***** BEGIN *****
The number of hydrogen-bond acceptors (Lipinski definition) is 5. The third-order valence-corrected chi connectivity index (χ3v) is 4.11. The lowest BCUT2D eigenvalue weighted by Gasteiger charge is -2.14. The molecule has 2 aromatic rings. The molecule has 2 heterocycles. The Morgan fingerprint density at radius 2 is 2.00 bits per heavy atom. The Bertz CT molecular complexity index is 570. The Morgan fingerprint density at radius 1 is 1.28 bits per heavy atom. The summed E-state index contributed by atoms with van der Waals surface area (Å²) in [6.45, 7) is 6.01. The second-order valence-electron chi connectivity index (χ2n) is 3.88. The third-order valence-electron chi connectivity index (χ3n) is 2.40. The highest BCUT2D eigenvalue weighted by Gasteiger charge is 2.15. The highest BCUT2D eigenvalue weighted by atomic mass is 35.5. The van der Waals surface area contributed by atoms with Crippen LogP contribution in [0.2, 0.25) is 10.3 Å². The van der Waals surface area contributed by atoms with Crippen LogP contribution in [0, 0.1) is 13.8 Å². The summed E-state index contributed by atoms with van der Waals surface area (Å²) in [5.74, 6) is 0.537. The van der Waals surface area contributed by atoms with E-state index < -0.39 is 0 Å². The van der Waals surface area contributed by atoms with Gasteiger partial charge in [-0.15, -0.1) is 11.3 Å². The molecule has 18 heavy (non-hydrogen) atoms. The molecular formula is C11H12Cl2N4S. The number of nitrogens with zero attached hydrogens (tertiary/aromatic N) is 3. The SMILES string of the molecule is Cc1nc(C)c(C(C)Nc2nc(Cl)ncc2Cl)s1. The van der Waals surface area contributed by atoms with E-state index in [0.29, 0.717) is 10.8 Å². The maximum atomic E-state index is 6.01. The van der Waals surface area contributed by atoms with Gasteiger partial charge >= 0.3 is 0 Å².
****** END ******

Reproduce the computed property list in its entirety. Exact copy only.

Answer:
The number of hydrogen-bond acceptors (Lipinski definition) is 5. The third-order valence-corrected chi connectivity index (χ3v) is 4.11. The lowest BCUT2D eigenvalue weighted by Gasteiger charge is -2.14. The molecule has 2 aromatic rings. The molecule has 2 heterocycles. The Morgan fingerprint density at radius 2 is 2.00 bits per heavy atom. The Bertz CT molecular complexity index is 570. The Morgan fingerprint density at radius 1 is 1.28 bits per heavy atom. The summed E-state index contributed by atoms with van der Waals surface area (Å²) in [6.45, 7) is 6.01. The second-order valence-electron chi connectivity index (χ2n) is 3.88. The third-order valence-electron chi connectivity index (χ3n) is 2.40. The highest BCUT2D eigenvalue weighted by Gasteiger charge is 2.15. The highest BCUT2D eigenvalue weighted by atomic mass is 35.5. The van der Waals surface area contributed by atoms with Crippen LogP contribution in [0.2, 0.25) is 10.3 Å². The van der Waals surface area contributed by atoms with Crippen LogP contribution in [0, 0.1) is 13.8 Å². The summed E-state index contributed by atoms with van der Waals surface area (Å²) in [5.74, 6) is 0.537. The van der Waals surface area contributed by atoms with E-state index < -0.39 is 0 Å². The van der Waals surface area contributed by atoms with Gasteiger partial charge in [-0.15, -0.1) is 11.3 Å². The molecule has 18 heavy (non-hydrogen) atoms. The molecular formula is C11H12Cl2N4S. The number of nitrogens with zero attached hydrogens (tertiary/aromatic N) is 3. The SMILES string of the molecule is Cc1nc(C)c(C(C)Nc2nc(Cl)ncc2Cl)s1. The van der Waals surface area contributed by atoms with E-state index in [0.29, 0.717) is 10.8 Å². The maximum atomic E-state index is 6.01. The van der Waals surface area contributed by atoms with Gasteiger partial charge >= 0.3 is 0 Å².